May 14, 2012

Pyramids of Giza Facts Part 4

The second pyramid at Giza is that of King Chephren (known to the Egyptians as Khaef-Re). Chephren’s pyramid actually appears taller than the Great Pyramid, simply because it is situated on slightly higher ground. Its measurements at the time of construction were nearly 708 feet square and 471 feet high; now it is slightly more than 690 feet square and reaches a height of only 448 feet. The other reason for the illusion of greater height is that although the base of Chephren’s pyramid is smaller than that of Cheop’s, its faces slope at a steeper angle, 52 de grees, 20 minutes, which allowed it to reach a height of only 10 feet less than the Great Pyramid.
The exterior of Chephren’s pyramid is somewhat unique in two respects: it is faced with two different types of stone, and most of its facing is still intact. The outer casing which remains intact near the apex is of Tura limestone, while the casing at the base is of red granite.

Ancient Egyptian Pyramids
There are, surprisingly, two entrances to the substructure on the north side of the pyramid. One entrance is situated on the north face of the pyramid, and the other is directly beneath it, just past the foundation wall of the pyramid. Both corridors from each entrance descend at about the same angle. The upper corridor, lined with red granite, levels out and leads into a chamber 46lA feet long, 16'A feet wide and 22Vi feet high. Interestingly, the chamber is aligned with its shortest side in the north-south direction. The entire chamber, except for the roof was hewn out of the rock beneath the pyramid. The roof, which is within the pyramid structure itself, is gabled of slabs of limestone which were laid at the same angle as that of the faces of the pyramid. Signs of attempts to place ventilating shafts, similar to those in Cheops’ pyramid, are apparent but were never undertaken. Near the west side of the chamber a magnificent polished granite rectangular sarcophagus is sunk into the floor up to the lid. The lid was found removed and broken in two when the chamber was first entered by archaeologists in 1818. Of course, no mummy was found.

The lower corridor levels out after its descent, much like the upper corridor, and then slopes upward again to enter the horizontal part of the upper chamber through its floor. The horizontal portion of the lower corridor contains an entrance ramp in the west side which leads into a chamber slightly larger than 34 feet long, 10 feet wide and 8 feet high. It is thought that this chamber was originally intended to be the tomb and for some reason the larger chamber was built to receive the sarcophagus.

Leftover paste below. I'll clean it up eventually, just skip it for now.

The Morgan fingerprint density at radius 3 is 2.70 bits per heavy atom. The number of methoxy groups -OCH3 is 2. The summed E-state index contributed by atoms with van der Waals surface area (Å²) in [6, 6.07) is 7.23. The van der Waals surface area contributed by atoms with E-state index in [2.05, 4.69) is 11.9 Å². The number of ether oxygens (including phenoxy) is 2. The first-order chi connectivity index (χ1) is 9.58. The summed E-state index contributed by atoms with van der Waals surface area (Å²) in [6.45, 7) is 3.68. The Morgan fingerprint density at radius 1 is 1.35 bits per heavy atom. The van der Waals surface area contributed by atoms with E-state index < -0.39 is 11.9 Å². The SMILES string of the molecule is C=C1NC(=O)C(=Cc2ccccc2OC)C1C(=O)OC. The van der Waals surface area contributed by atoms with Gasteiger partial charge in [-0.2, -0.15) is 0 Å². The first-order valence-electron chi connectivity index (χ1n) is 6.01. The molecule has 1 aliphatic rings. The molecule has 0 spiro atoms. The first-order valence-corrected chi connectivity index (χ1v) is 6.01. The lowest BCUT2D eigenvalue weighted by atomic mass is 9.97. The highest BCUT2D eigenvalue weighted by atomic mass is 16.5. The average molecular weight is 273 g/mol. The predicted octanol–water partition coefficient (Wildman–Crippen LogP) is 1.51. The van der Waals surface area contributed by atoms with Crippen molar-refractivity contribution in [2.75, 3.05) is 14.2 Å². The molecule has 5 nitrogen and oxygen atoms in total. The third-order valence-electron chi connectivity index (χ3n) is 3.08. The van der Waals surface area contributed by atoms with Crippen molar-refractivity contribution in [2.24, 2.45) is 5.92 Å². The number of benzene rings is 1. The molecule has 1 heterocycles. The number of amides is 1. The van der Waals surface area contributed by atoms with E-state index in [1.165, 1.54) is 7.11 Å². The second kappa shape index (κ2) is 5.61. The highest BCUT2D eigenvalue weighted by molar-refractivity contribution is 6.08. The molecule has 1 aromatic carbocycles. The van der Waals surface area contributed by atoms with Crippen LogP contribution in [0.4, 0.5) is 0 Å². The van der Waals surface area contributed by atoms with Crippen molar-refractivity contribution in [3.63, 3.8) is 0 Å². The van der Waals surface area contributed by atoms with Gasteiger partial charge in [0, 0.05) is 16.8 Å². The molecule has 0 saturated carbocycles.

The third pyramid in the group is ascribed to Mycerinus. However, there are no validated records available to shed light on the life and character of Mycerinus. The only structure even nearly completed among the pyramid complex of Mycerinus is the actual pyramid; the subsidiary buildings are in various stages of completion. The Pyramid of Mycerinus covers less than one-fourth of the area of Cheops’ Pyramid and was originally 218 feet high. It now stands only 204 feet.

As on the facing of Chephren’s Pyramid, the pyramid of Mycerinus has Tura limestone facing on the uppermost section and red granite casing on the lower section. The interior of the pyramid is not unique in its planning, and is somewhat similar to that of the Great Pyramid. There is evidence of a corridor, thought to be originally the primary entrance to the pyramid, which was never finished; a second, lower corridor was built instead. The possibility exists that this blind corridor may perhaps have been intended to lead to another chamber, the construction of which was never even begun because of the untimely death of Mycerinus.

The entrance corridor leads into an ante-chamber and then continues into a large rectangular room,- whose longest axis is aligned east-west. At the end of this room is what is thought to be the burial chamber.

This is built entirely of granite walls, floor and pointed roof. The underside of the roof was rounded to give a barrel-vault effect.